• Written by Olivia Poulet and Laurence Dobiesz
  • Directed by Susannah Tresilian
  • Produced by Sparklab Productions for BBC Radio 4

Tiger Girls
17 July 2018, 2.15-3pm

Tiger Girls, written by Amy Ng, recently named on the 2017 BBC New Talent Hotlist. Tiger Girls explores gambling, addiction, and what it might take to walk away from family and culture, and takes the listeners into the heart of the British-Chinese community in London and Derby.

  • Written by Amy Ng
  • Directed by Shan Ng
  • Produced by Sparklab Productions for BBC Radio 4

Indigo Children
18 July 2018, 2.15-3pm

Jude Kelly, artistic director of the Southbank Centre and founder of Women of the World Festival makes her radio directing debut with Indigo Children. Written by Hanna Silva the drama centres on Ros, a teenager who is embracing her recent diagnosis of autism and her mother Lydia. Ros persuades Lydia to revisit a phase in her childhood when they were swept up in a movement that promised children like Ros were truly special. Termed ‘indigo children’ it was suggested they inhabited a higher level of consciousness and enjoyed telepathic powers.

  • Written by Hannah Silva
  • Directed by Jude Kelly
  • Produced by Sparklab Productions for BBC Radio 4

Arts

Tongue And Talk: The Dialect Poets
13, 20 and 27 May 2018, 4.30-5pm

Over three programmes from 13 May Radio 4 explores dialect poetry in Lancashire, Nottinghamshire and Northumberland in Tongue and Talk: The Dialect Poets. In the first programme, actor and writer Catherine Harvey returns to her roots in the North West of England to see if the dialect poetry of the cotton mills of the 19th century is alive today. The Lancashire dialect poets were once household names. Their writings articulate the voices of cotton weavers and mill workers in Victorian industrial Lancashire with a mixture of humour and pathos.

In episode two, writer James Walker unearths the dialect poetry of the miners who penned their verse underground. Through the humour of the poems, James explores a language used almost exclusively by miners and finds retired pitmen still reciting their dialect poetry in venues across Nottinghamshire.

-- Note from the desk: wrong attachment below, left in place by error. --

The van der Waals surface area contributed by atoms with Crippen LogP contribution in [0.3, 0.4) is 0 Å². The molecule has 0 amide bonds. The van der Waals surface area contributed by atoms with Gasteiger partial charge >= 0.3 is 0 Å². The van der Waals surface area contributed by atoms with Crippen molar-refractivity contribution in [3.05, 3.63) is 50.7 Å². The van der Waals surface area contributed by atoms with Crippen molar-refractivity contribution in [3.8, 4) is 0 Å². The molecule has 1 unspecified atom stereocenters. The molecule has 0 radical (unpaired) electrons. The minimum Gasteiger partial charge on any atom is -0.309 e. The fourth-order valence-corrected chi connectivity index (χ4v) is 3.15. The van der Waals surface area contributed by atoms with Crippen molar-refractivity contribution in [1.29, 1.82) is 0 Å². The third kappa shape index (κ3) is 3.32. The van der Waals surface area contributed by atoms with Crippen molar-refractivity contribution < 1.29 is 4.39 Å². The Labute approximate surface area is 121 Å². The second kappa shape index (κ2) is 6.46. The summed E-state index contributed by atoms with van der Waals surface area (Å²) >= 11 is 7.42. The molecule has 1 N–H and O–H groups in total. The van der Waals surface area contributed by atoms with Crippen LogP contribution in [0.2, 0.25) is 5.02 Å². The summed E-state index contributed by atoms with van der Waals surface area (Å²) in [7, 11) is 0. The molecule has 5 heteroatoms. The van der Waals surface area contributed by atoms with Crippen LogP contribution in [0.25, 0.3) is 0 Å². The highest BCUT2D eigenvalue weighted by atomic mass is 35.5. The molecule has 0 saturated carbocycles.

The final episode in the series offers a snapshot of dialect poetry in Northumberland today. When children’s writer Kirsty McKay returned home recently she was struck by the erosion of dialect and culture by the encroachment of urbanisation and influx of people moving into the area. Kirsty rediscovers the dialect poetry through listening to old tapes recorded by her late father.

  • A Made in Manchester programme for BBC Radio 4

The Great Exhibition Of The North
12, 19, 26 July and 2 August 2018, 11.30am-midday

In July, Radio 4 will celebrate the power of northern music, film, design and visual arts with a new four-part series, The Great Exhibition of the North, to accompany the exhibition taking place in Newcastle and Gateshead this summer. Each episode will be presented by a different great northern woman.

The series will explore how the region is represented on the big screen and how a new generation of northern musicians are cutting their own paths in the modern musical world, as well as looking at how the connection between the north’s industrial past and the beauty of its design continues to be imagined afresh in our digital world and how visual artists in the north are bringing a modern perspective to their work.

  • Edited by Nicola Swords for BBC Radio 4

Comedy

Ability
2, 9, 16 and 23 May 2018, 11.30am-midday

From the 2 May Radio 4 presents a new sitcom starring BBC New Comedy Award winner Lost Voice Guy (real name Lee Ridley - pictured), Ability. What happens when someone with cerebral palsy moves out from his parent's home and into his best friend's flat? Lost Voice Guy has cerebral palsy and can only speak via a computer. Ability uses Lee's experiences of coping with this disability and weaves them into a sitcom.

Matt is leaving home for the first time to move in with Jess, his best friend from school. Matt's parents are worried; they have always done everything for him. But Matt is determined to find his independence – though his new carer Bob isn’t quite what he expected.

  • Produced by Jane Berthoud
  • Written by Lee Ridley and Katherine Jakeways
  • A Funny Bones production for BBC Radio 4

Ashley Blaker’s Goyish Guide To Judaism
27 May 2018, 7.15-7.45pm

In Ashley Blaker’s Goyish Guide To Judaism on 27 May, Blaker presents an insider’s view of his religion, specially created for BBC Radio 4. Ashley is already a well-known name in the Jewish community and the only strictly Orthodox Jewish comedian in the UK. He has been described as ‘the haredi Michael McIntyre’.

  • Produced by Steve Doherty
  • A Giddy Goat production for BBC Radio 4